Wednesday, September 23, 2009

Go Go Diet



As some of you may know, my Big Mean Flash Gamer reviews are also available on the Way of The Geek website. A few months back, while I was celebrating 100 reviews here, I posted a special WoTG exclusive review for a woeful game called Mall Flirting. The game was technically sound, but the concept - run around a mall firing lightning bolts at boys to make them fall in love with you - was so repugnant that nothing could salvage the game in my eyes. (Incidentally, I recently came across the Japanese version of Mall Flirting, which is even more messed up, as you actually kill the boys and have their ghosts mindlessly follow you through a school.)

To make a long story even longer, fellow Geek scribe Devin de Gruyl mentioned finding another game on the girlsgames123.com website called Go Go Diet. Running this way from the Far East, it proves to be just as offensive as Mall Flirting ever was. I was reminded about it today by my fiancée, and since it's a quiet enough week for crappy games, I thought it was time to go back and call out this piece of garbage.



Go Go Diet puts you in the running shoes of a cute little girl on a treadmill. By tapping the left and right arrow keys you can make the girl run, and the goal is to stay on the treadmill for as long as possible. Nothing too worrying about that, right?

Well, the problem begins when sushi and Coke starts rolling down the treadmill towards you. You have to avoid the food at all costs, and apparently sushi is ridiculously fattening, because if the little girl ends up eating just one piece, her body weight seemingly doubles.



I can imagine a meeting between the developers probably went something like this...

Programmer #1: "So, what sort of game should we make now?"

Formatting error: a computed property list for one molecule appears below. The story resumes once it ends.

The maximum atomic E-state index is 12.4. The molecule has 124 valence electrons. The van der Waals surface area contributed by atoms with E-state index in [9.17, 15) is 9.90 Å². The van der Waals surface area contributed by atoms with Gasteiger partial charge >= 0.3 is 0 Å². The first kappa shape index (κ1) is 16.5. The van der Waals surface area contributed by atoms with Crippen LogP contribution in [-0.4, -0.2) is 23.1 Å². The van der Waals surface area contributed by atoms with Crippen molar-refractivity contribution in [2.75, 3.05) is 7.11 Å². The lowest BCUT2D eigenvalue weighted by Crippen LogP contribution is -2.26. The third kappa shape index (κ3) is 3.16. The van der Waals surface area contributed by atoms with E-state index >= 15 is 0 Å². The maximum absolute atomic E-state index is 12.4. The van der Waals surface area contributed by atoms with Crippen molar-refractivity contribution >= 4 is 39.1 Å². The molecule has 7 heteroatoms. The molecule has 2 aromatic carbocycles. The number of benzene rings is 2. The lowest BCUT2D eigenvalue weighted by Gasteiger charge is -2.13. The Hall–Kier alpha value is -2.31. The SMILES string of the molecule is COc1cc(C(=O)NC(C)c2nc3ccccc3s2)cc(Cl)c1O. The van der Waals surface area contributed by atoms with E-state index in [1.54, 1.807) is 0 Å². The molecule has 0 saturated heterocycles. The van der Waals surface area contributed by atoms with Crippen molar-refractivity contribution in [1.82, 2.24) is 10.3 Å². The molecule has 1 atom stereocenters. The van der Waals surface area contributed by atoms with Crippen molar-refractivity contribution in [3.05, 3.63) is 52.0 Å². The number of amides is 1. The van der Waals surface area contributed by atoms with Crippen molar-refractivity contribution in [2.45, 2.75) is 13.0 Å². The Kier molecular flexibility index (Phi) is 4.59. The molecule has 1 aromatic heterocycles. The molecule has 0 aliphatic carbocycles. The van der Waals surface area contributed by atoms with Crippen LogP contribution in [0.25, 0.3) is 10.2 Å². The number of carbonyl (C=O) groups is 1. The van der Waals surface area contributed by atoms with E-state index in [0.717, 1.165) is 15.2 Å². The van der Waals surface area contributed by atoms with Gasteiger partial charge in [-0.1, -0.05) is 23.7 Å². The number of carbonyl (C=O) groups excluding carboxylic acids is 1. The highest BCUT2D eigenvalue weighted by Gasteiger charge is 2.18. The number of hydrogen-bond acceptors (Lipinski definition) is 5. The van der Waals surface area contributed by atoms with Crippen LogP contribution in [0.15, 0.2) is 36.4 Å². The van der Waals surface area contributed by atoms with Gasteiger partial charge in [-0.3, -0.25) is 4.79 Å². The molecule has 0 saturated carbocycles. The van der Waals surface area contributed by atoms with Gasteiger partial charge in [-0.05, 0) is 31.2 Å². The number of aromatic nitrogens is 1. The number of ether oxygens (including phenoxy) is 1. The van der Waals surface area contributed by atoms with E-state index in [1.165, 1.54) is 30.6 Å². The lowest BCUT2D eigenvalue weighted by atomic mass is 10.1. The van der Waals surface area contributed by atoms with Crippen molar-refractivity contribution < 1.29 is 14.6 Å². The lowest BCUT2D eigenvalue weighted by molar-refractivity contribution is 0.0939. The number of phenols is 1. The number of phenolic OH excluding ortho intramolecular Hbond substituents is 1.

Programmer #2: "How about something that preys on female insecurities about weight and body shape, and market it towards young girls?"
Programmer #1: "Sounds great! Man, I love being evil!"

Let's not beat around the bush here - you have to be a real asshole to make a game like this. Seriously, just a total dick. The type of guy who kicks puppies or tells women he loves them just so they'll have short, unsatisfying sex with him before he never calls them again. That guy apparently now knows Flash and is using it to make even more women feel bad about themselves.

Wonderful.



There's hope for fat chicks, though! All they've got to do is wolf down some magic weight loss medicine from a cute blue bottle! Because, you know, why stop at making young girls feel fat when you can also push the idea of diet pills and other garbage on them? I mean, if you're going to tear down their confidence, you might as well go all the way and make them mindless consumers of useless drugs that make them poop fat.



I'm really not sure what the goal of this game is. If you're trying to bring attention to childhood obesity, this is a pretty ham fisted way to do so. If the idea is to get more girls exercising, there has to be a more effective message than, "Exercise and never eat, or you'll get faaaaaaaat!!" And to be quite honest, the game isn't even all that well-made. The alternating button mashing I can deal with, but then you have to worry about moving up and down across the treadmill too, and as you play for longer more and more food comes tumbling towards you. It reaches a point where you have no choice but to take a hit and eat some food, leaving yourself open to the derogatory prodding of the mean girls at school.

All the cute artwork might appeal to little girls but it's just vomit-inducing to the rest of us. And the fact that the sweet outer shell contains such a potentially harmful message just makes it worse.